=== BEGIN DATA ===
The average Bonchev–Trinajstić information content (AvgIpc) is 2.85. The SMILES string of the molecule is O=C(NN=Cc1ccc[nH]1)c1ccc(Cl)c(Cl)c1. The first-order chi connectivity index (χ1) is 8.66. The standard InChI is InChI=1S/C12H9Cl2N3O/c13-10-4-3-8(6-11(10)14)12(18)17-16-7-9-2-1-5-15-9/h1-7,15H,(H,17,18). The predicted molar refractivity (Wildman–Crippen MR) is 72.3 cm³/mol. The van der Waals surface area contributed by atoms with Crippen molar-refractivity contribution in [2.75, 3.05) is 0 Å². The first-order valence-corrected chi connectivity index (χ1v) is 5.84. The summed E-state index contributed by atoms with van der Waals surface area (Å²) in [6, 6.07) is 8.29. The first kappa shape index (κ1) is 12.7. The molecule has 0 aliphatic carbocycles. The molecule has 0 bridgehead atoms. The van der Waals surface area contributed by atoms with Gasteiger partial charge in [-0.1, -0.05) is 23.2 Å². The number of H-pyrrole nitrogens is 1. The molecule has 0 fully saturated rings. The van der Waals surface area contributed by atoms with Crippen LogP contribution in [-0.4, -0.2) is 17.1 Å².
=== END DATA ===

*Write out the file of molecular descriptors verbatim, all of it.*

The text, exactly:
The average Bonchev–Trinajstić information content (AvgIpc) is 2.85. The SMILES string of the molecule is O=C(NN=Cc1ccc[nH]1)c1ccc(Cl)c(Cl)c1. The first-order chi connectivity index (χ1) is 8.66. The standard InChI is InChI=1S/C12H9Cl2N3O/c13-10-4-3-8(6-11(10)14)12(18)17-16-7-9-2-1-5-15-9/h1-7,15H,(H,17,18). The predicted molar refractivity (Wildman–Crippen MR) is 72.3 cm³/mol. The van der Waals surface area contributed by atoms with Crippen molar-refractivity contribution in [2.75, 3.05) is 0 Å². The first-order valence-corrected chi connectivity index (χ1v) is 5.84. The summed E-state index contributed by atoms with van der Waals surface area (Å²) in [6, 6.07) is 8.29. The first kappa shape index (κ1) is 12.7. The molecule has 0 aliphatic carbocycles. The molecule has 0 bridgehead atoms. The van der Waals surface area contributed by atoms with Gasteiger partial charge in [-0.1, -0.05) is 23.2 Å². The number of H-pyrrole nitrogens is 1. The molecule has 0 fully saturated rings. The van der Waals surface area contributed by atoms with Crippen LogP contribution in [-0.4, -0.2) is 17.1 Å².